Cranberry Township Inheritance Tax Lawyer

The Commonwealth of Pennsylvania relies on the inheritance tax to collect a significant portion of its revenue. After every person’s death, their property must pass to designated heirs. Many of these heirs must then pay a portion of that property’s value as a tax to the Commonwealth.

There is often a significant level of confusion regarding the inheritance tax. The confusion often stems from whether you will need to make payments, how this differs from estate taxes, and the amount of payment that is necessary. A Cranberry Township inheritance tax lawyer is prepared to answer these questions and help you remain in the good graces of the Department of Revenue. Our probate attorneys could provide further information.

What is an Inheritance Tax?

An inheritance tax aims to raise Commonwealth revenue by levying a tax on the property that people receive as a result of the probate process. Parties who receive this property must learn of the property’s fair market value (FMV) and provide a percentage of this value to the Department of Revenue. However, there is a 5 percent discount if it is paid within the first three months.

It is important to remember that this only applies to property that a person receives through probate. This means that effective estate planning could reduce this amount of property by transferring ownership through trusts or other creative means.

How an Inheritance Tax Differs from an Estate Tax

The key difference between an inheritance tax and an estate tax is timing. Parties who must pay an inheritance tax will do so after their receipt of the property in question. In Cranberry Township and elsewhere in Pennsylvania, people have nine months after an individual’s death to make these payments. However, an extension may be necessary if probate extends beyond this time limit.

By contrast, an estate tax applies to the full value of an estate prior to the distribution of any estate property. In addition, unlike the inheritance tax, there are no exemptions for inheriting children or spouses. Fortunately, there is no estate tax in the Commonwealth, although the federal estate tax may apply after the death of people with significant assets. Talking with a Cranberry Township inheritance tax attorney could help you better understand these key differences.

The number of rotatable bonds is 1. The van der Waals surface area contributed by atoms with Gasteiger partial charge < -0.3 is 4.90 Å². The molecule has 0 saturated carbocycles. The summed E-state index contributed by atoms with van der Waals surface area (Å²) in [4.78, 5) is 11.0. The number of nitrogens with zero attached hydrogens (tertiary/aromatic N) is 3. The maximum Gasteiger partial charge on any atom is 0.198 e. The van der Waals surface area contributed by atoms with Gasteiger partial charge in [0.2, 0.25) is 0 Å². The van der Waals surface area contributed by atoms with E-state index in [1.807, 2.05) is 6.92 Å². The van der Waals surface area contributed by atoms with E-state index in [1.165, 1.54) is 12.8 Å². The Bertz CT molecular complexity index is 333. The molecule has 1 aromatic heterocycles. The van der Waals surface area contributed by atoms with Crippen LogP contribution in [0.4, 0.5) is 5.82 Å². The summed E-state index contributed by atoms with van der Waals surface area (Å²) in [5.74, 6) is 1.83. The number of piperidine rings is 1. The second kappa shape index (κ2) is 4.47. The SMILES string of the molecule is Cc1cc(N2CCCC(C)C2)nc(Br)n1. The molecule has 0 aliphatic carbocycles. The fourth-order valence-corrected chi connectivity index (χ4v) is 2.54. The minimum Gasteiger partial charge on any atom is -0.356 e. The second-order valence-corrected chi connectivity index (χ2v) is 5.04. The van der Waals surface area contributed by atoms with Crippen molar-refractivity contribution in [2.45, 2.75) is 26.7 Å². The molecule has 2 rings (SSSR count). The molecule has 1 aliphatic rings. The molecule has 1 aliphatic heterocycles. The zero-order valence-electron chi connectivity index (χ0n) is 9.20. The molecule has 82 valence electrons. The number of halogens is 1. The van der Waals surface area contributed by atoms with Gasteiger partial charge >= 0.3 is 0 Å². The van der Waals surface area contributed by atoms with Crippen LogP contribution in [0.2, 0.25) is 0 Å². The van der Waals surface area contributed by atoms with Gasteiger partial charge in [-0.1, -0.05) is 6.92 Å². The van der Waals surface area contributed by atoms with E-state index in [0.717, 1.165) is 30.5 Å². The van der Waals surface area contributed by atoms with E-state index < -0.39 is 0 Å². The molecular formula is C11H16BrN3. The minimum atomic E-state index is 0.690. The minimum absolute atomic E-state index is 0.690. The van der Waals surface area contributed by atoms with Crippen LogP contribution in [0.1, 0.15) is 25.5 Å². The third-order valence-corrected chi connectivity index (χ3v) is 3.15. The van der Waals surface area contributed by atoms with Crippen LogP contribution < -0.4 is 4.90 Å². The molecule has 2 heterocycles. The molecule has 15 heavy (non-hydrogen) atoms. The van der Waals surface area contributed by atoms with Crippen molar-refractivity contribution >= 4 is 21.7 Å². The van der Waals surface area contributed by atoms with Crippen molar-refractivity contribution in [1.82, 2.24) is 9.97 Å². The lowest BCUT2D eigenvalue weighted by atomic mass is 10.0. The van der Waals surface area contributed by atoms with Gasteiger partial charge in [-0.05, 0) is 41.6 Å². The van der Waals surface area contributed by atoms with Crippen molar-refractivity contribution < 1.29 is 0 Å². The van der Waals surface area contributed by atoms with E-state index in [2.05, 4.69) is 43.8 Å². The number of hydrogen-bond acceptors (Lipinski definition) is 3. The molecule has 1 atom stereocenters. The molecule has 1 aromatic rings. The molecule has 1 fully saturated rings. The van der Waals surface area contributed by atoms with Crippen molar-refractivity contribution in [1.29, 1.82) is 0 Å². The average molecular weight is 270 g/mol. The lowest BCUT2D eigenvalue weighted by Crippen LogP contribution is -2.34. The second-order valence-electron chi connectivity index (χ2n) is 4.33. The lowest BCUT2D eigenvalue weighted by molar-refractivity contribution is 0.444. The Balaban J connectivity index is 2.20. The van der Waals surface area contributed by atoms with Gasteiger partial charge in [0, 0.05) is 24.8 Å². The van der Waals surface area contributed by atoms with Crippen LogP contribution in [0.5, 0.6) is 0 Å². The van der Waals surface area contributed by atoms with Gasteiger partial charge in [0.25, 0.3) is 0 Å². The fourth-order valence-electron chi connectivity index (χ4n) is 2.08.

Determining an Inheritance Tax Liability

Commonwealth law shifts the burden of paying inheritance tax onto the heirs of an estate. Heirs and potential heirs must be able to recognize these potential liabilities. The Commonwealth’s Department of Revenue outlines the rates at which the Commonwealth demands these payments. The tax rates depend entirely upon the heir’s relationship to the decedent. These rates are as follows:

  • Surviving spouses and those who inherit from a child under the age of 21 pay no inheritance tax. In addition, all property jointly owned by spouses is never subject to taxation
  • All transfers to direct descendants and lineal heirs, such as children, carry a tax rate of 4.5 percent
  • There is a 12 percent tax on all transfers to siblings
  • Most other heirs must pay an inheritance tax of 15 percent. However, there are exceptions for charitable organizations and government entities

You should reach out to a Cranberry Township inheritance tax lawyer with any concerns you may have about your status under these categories, or for help estimating a future payment.

Call a Cranberry Township Inheritance Tax Attorney to Address Your Concerns

The inheritance tax forces many heirs to an estate to pay a portion of the value of their assets to the Commonwealth. It is vital that you be able to realize how this tax can impact your heirs and understand when you may need to make these vital payments.

You can reach out to our Cranberry Township inheritance tax lawyers anytime. We are prepared to explain the concept of an inheritance tax and how it affects an estate plan. We also work with heirs to assets to determine their tax liability and plan for proper payments to the Commonwealth of Pennsylvania. Give us a call today to discuss further.